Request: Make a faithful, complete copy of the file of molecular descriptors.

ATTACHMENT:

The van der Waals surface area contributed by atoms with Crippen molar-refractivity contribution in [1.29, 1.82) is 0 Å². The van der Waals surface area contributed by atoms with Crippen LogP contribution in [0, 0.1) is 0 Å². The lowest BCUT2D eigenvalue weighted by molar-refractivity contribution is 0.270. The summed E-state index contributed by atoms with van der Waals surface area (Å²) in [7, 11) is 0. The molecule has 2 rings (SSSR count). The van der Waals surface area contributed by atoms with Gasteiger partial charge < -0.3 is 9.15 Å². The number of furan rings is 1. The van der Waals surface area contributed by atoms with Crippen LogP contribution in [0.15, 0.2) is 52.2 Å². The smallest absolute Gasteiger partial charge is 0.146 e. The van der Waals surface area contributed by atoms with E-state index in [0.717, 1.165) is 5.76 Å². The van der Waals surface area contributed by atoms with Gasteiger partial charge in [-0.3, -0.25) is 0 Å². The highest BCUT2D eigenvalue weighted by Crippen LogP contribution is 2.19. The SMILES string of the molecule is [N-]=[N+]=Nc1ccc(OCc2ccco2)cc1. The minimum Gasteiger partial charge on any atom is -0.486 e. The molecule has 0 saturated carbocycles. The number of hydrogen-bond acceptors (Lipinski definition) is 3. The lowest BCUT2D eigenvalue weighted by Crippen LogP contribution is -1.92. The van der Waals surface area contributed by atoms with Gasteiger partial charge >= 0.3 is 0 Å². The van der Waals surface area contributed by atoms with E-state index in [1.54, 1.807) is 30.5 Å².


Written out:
The van der Waals surface area contributed by atoms with Crippen molar-refractivity contribution in [1.29, 1.82) is 0 Å². The van der Waals surface area contributed by atoms with Crippen LogP contribution in [0, 0.1) is 0 Å². The lowest BCUT2D eigenvalue weighted by molar-refractivity contribution is 0.270. The summed E-state index contributed by atoms with van der Waals surface area (Å²) in [7, 11) is 0. The molecule has 2 rings (SSSR count). The van der Waals surface area contributed by atoms with Gasteiger partial charge < -0.3 is 9.15 Å². The number of furan rings is 1. The van der Waals surface area contributed by atoms with Crippen LogP contribution in [0.15, 0.2) is 52.2 Å². The smallest absolute Gasteiger partial charge is 0.146 e. The van der Waals surface area contributed by atoms with E-state index in [0.717, 1.165) is 5.76 Å². The van der Waals surface area contributed by atoms with Gasteiger partial charge in [-0.3, -0.25) is 0 Å². The highest BCUT2D eigenvalue weighted by Crippen LogP contribution is 2.19. The SMILES string of the molecule is [N-]=[N+]=Nc1ccc(OCc2ccco2)cc1. The minimum Gasteiger partial charge on any atom is -0.486 e. The molecule has 0 saturated carbocycles. The number of hydrogen-bond acceptors (Lipinski definition) is 3. The lowest BCUT2D eigenvalue weighted by Crippen LogP contribution is -1.92. The van der Waals surface area contributed by atoms with Gasteiger partial charge >= 0.3 is 0 Å². The van der Waals surface area contributed by atoms with E-state index in [1.54, 1.807) is 30.5 Å².